Last Friday, 16 banker boxes of the late Reid Buckley's personal papers arrived at the Camden Archives and Museum. The archives already holds the manuscript versions of Reid's published books and papers about those published works. This recent donation are his day-to-day working files containing miscellaneous correspondence, Buckley family research, book reviews, manuscripts for screenplays he wrote, research materials for his published books, and such. The staff is eager to begin processing the collection and was peeking into various boxes this week. One of the first things they saw was a cardboard box dating to the 1970s which ...
WASHINGTON -- The recent spectacle of Pamela Geller, the erstwhile journalist who organized a provocative Prophet Muhammad cartoon-drawing contest in Texas, gives pause to even the most passionate defenders of the First Amendment.
How many times have I chanted this mantra over the years?
Well, it's happening. That trip to New Orleans I've always wanted to take -- the one I mentioned in a column a while back? I'm actually going.
It was at lunch after a morning revival service last summer when a few of us sat around, munching on Southern casseroles and talking about one of the most memorable mothers any of us had ever known.
KershawHealth is joining healthcare systems around the country to celebrate National Hospital Week -- a time to recognize the enormous skill, dedication, and compassion our employee team brings to their jobs every day.
I read recently purses for men -- "manbags," or "murses," as they've been humorously termed in the past -- are becoming hot sellers.
WASHINGTON -- Comments about recent events in Baltimore following the death of Freddie Gray provide a glimpse at perhaps one of our greatest challenges -- perception.
There are a great many people around here, and indeed the world over, who genuinely care about their communities and their neighbors and do whatever they can to make their community and neighborhood a better place to live and work. We have numerous people like those right here in Kershaw County, many of whom are perfectly content to remain behind the scenes and quietly do good work not for the glory or accolades, but rather for the satisfaction they feel knowing they're making a difference.
I've been a parent for just shy of 21 years. I only blinked once, OK, maybe twice in that time, but still proceeded to fast-forward 20 years and at breakneck speed. I never can find that pesky "pause" button and, believe me, I've tried.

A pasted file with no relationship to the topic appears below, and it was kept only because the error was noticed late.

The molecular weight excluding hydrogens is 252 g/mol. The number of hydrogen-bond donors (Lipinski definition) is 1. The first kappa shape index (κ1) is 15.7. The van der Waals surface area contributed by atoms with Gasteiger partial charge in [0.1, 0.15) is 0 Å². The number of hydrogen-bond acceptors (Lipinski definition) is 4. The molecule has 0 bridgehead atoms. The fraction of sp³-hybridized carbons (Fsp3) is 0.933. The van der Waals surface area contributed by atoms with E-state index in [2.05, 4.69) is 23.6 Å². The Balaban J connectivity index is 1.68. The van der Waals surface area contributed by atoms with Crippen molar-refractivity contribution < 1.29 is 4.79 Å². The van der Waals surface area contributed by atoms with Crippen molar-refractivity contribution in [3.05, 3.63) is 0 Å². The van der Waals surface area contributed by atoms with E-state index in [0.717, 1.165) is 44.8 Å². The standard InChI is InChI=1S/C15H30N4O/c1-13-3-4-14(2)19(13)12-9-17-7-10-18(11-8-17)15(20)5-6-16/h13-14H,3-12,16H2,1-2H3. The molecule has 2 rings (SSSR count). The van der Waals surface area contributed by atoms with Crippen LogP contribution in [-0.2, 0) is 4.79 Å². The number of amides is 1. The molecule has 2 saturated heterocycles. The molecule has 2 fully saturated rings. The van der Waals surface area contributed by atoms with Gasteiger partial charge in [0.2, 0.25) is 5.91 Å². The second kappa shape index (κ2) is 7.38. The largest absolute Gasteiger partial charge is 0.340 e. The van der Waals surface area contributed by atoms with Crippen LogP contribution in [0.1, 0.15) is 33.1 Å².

WASHINGTON -- The life of the wife of a presidential candidate can sometimes be like the government. Taxing.
If I were a bit more of a religious man, I might be seriously worrying about the end of the world here.
Six Baltimore, Md., police officers are facing charges in the death of Freddie Gray, an African-American resident who died a week after suffering a spinal cord injury while being arrested April 12.
When the 15th and 17th Corps of Sherman's Army entered Kershaw District on February 23, 1865, at Peay's Ferry on the Wateree River west of Liberty Hill, then crossed the district in three days, and were poised to exit it on Lynches River at Young's Bridge, Tillers Ferry and Kelly's Bridge, locally the war was all but over.
My husband is like a relentless teenager. When he wants something, he persists until it's easier for me to say "yes" just to get him out of my hair.
Hello, my name is Jimmy and I'm a hypochondriac.
Many people have crossed the path of my life, but only one crossed it from three different directions. Don Light, one of Nashville's most admired powerbrokers and star makers, was meant to be part of my life. I say this repeatedly because I encountered him through friends in country music, Southern gospel and NASCAR racing.
When we examine our experiences over time, our recollections of some of them stand out like posts supporting our "fence of life." These are memories we will never forget. Some refer to them as "muscle" memories, very strong ones.
By mid-June of 2000, I was so fed up and frustrated, I needed counseling.
WASHINGTON -- First-term first ladies are often shadows to their more-important husbands, dabbling in lite fare to avoid criticism and picking safe projects to shield them and their families from the inevitable slings and arrows.
Many extraordinary people offer visionary ideas, especially here. "Wouldn't it be great if we had a river rafting business on the Wateree?" "Wouldn't it be great if we had a downtown boutique hotel?" "Wouldn't it be great if we had a Bluegrass Festival the week of the Colonial Cup?" "Wouldn't it be great if we had a cottage development, or better yet, a new Kershaw County library on the former Mather property?" "And another restaurant or two!" The answer is predictably, "Yes, of course yes! Thank you for your great ideas," followed by necessary questions: "Where ...
CHARLESTON, S.C. -- By all appearances Friday morning, as thousands lined the street waiting (and wilting) for hours in 90-degree heat to enter the funeral arena where President Obama was to deliver a eulogy for state Sen. Clementa Pinckney, racial unity seemed a comfortable fact of life.
Even though it's not an election year, in many ways it's always an election year for some politicians. Given the fact they are "hired" and employed by the voting public, their lives are a nearly constant campaign for re-election. I can understand that. They have cushy jobs they want to keep for many years to come.
When I was a wise-elbowed, wet nosed kid barely out of college, a lot of people used to annoy me with questions about what I wanted to do for a living.
(Kathleen Parker wrote this column in advance of President Barack Obama's appearance in Charleston for State Sen. Clementa Pinckney's funeral.)
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